5 21 June 1918 @ 1815 hours[11] Probably a Fokker D.VII[12] Sopwith Camel serial number B6326 Destroyed Gapaard Victim was from No. 54 Squadron RAF
6 24 July 1918 @ 2100 hours[13] Fokker D.VII[14] Bristol F.2 Fighter Destroyed Armentières, France[15] Victims were from No. 20 Squadron RAF; Sgt (Observer / Gunner) M. S. Samson held as POW; Sgt Pilot H. D. Aldridge held as POW[16]
7 15 August 1918 @ 1930 hours[17] Fokker D.VII[18] Royal Aircraft Factory SE.5a Destroyed Becelacre
8 28 August 1918[19] Fokker D.VII[20] Royal Aircraft Factory RE.8 Destroyed Victim was from No. 13 Squadron RAF[21]

Between the World Wars[edit]


Gandert returned from captivity with his Wound Badge to find German aviation being dismantled in the wake of Germany's defeat. He remained in the German military, serving in ground units. After a short spell in motor transport, he began infantry service on 1 October 1920. As he filled increasingly consequential positions, he was promoted to Hauptmann on 1 August 1923, and to Major on 1 July 1933.

Shortly after the Luftwaffe was established, Gandert transferred into it, on 1 October 1934. While performing staff duties in the Reich Air Ministry, he underwent refresher training in aviation; it is probable that he earned his Luftwaffe Pilot's Badge at this time. Following schooling, he served again in motor transport. He was promoted to Oberstleutnant on 1 July 1935. Reassignment to command of an air station and its aviation training regiment was next. His promotion to Oberst on 1 August 1937 was followed by elevation to command of flying schools. One of his students was Robert Heuer.[22]

Duty assignments[edit]

11 April 1919: Assigned to the aerodrome at Neuruppin

1 April 1920: Posted to Defense Ministry

6 May 1920: Assigned to serve in motor transport

1 October 1920: Assigned to infantry service, rising to company command and gaining staff experience

1 October 1934: Transferred to Luftwaffe, with duties in the Reich Air Ministry

1 April 1935: Seconded to bomber aviation training, followed by detachment to flying school at Cottbus

15 May 1935: Seconded to motor transport duties

1 February 1936: Appointed to command both the 12th Flying Training Regiment and Airbase Quedlinburg, rising to command of flying schools

1 July 1938: Appointed as a department chief in the Reich Labor Ministry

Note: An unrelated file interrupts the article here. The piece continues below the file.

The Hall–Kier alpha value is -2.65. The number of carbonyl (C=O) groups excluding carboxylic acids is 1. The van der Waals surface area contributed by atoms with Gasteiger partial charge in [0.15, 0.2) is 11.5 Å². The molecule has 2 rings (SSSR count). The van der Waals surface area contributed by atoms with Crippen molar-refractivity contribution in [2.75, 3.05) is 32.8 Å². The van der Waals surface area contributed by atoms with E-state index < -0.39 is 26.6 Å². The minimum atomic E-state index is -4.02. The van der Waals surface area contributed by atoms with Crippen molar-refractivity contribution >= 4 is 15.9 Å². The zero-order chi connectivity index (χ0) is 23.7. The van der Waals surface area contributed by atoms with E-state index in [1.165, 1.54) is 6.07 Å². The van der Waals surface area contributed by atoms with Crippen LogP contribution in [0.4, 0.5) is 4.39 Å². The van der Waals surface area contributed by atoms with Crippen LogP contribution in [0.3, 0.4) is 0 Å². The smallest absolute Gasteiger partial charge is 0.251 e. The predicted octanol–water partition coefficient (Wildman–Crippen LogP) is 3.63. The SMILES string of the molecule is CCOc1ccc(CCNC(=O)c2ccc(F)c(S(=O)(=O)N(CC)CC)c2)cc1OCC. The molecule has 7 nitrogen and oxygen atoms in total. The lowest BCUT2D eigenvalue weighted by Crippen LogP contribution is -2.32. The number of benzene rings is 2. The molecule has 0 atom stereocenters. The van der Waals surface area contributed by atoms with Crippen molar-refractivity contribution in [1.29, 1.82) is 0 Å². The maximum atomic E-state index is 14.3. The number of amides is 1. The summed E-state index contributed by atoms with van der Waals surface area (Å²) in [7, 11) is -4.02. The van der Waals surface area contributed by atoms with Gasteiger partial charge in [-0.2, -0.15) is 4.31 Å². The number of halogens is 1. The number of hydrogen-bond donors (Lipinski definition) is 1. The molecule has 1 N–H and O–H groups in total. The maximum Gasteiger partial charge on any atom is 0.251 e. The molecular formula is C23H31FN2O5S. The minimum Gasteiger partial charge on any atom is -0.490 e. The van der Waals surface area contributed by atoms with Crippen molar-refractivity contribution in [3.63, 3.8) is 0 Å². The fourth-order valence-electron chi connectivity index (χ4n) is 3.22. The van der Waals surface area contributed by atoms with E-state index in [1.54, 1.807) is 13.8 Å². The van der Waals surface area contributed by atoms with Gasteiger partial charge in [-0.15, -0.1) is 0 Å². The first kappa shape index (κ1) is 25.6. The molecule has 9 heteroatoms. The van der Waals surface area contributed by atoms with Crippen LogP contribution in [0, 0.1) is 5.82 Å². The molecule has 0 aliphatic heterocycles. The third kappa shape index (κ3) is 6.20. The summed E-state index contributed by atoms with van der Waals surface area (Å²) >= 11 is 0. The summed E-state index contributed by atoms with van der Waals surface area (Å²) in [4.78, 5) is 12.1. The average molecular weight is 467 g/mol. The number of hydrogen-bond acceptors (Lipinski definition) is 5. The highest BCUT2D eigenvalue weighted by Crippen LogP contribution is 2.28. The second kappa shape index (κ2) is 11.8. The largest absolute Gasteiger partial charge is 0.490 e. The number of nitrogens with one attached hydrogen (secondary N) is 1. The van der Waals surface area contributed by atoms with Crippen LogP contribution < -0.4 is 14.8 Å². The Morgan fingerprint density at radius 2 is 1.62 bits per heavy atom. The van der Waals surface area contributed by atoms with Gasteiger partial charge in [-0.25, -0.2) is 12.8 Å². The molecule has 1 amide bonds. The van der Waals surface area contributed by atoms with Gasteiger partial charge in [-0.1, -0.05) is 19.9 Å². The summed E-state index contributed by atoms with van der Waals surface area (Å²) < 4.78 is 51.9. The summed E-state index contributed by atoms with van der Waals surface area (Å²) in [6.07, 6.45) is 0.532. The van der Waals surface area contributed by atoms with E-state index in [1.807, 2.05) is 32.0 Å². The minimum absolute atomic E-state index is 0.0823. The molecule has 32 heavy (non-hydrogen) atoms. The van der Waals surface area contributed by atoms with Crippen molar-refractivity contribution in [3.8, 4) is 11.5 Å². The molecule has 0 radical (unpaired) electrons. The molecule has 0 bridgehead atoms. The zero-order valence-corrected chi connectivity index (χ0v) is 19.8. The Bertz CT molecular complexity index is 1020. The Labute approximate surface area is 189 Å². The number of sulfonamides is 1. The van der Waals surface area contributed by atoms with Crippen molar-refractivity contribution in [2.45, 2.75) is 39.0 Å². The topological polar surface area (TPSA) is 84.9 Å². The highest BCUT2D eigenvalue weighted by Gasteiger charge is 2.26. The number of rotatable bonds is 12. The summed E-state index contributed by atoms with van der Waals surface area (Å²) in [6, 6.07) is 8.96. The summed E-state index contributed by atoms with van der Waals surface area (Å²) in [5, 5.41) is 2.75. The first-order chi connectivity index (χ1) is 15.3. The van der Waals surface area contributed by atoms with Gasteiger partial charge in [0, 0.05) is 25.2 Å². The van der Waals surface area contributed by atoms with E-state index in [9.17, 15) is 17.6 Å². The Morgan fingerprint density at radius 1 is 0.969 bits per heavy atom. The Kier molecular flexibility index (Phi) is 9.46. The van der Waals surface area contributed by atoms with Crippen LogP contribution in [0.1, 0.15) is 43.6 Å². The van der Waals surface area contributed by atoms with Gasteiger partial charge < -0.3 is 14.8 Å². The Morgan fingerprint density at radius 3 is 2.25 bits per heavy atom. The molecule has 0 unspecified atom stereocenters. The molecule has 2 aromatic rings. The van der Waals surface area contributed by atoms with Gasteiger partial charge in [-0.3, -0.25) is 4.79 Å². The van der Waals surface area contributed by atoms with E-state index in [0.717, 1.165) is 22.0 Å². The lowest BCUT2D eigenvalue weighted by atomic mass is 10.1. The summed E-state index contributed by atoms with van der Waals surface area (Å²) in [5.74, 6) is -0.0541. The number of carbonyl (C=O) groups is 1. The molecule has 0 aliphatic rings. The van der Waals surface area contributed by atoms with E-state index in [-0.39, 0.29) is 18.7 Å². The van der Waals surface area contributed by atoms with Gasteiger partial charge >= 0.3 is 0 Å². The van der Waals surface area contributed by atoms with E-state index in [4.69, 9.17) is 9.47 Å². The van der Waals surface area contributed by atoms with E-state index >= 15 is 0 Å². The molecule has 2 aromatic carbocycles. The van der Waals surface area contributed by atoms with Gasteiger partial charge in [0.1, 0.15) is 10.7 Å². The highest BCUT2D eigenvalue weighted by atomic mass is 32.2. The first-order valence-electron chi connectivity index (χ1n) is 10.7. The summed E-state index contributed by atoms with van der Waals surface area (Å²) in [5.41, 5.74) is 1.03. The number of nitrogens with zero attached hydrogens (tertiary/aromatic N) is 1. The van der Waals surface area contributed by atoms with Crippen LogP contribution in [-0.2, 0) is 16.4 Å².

World War II and beyond[edit]


Gandert received his final promotion, to Generalmajor, on 1 December 1939. Starting on 19 July 1941, his prior experience in logistics was utilized supplying food and clothing to the entire Luftwaffe. His next posting was also Luftwaffe-wide. After a transfer to the reserves, he retired on 28 February 1945. After 33 years service to his nation, he had richly earned his Wehrmacht Long Service Award.

Hans-Eberhard Gandert died in Augsburg, Germany on 24 July 1947.

Duty assignments[edit]

19 July 1941: Appointed as Inspector of Clothing and Food Supplies for the Luftwaffe

1 May 1942: Placed in charge of the Luftwaffe Exercise Grounds at Zingst

26 November 1944 – 28 February 1945: Reserve duty


  1. ^ Above the Lines, p. 113.
  2. ^ Above the Lines, p. 113.
  3. ^ Above the Lines, p. 114.
  4. ^ Pusher Aces of World War I, pp. 66-67.
  5. ^ Fokker D.VII Aces, p. 17.
  6. ^ Fokker D.VII Aces, p. 17.
  7. ^ Above the Lines, p. 114.
  8. ^ Pusher Aces of World War I, pp. 66-67.
  9. ^ Above the Lines, p. 114.
  10. ^ Fokker D.VII Aces of World War I, p. 17.
  11. ^ Above the Lines, p. 114.
  12. ^ Fokker D.VII Aces of World War I, p. 17.
  13. ^ Above the Lines, p. 114.
  14. ^ Fokker D.VII Aces of World War I, p. 17.
  15. ^ Above the Lines, p. 114.
  16. ^ Bristol F.2 Fighter Aces of World War I, pp. 53-54.
  17. ^ Above the Lines, p. 114.
  18. ^ Fokker D.VII Aces of World War I, p. 17.
  19. ^ Above the Lines, p. 114.
  20. ^ Fokker D.VII Aces of World War I, p. 17.
  21. ^ Above the Lines, p. 114.
  22. ^ http://www.ritterkreuztraeger-1939-45.de/Luftwaffe/H/He/Heuer-Robert.htm Translation via Babelfish. Retrieved 26 November 2011.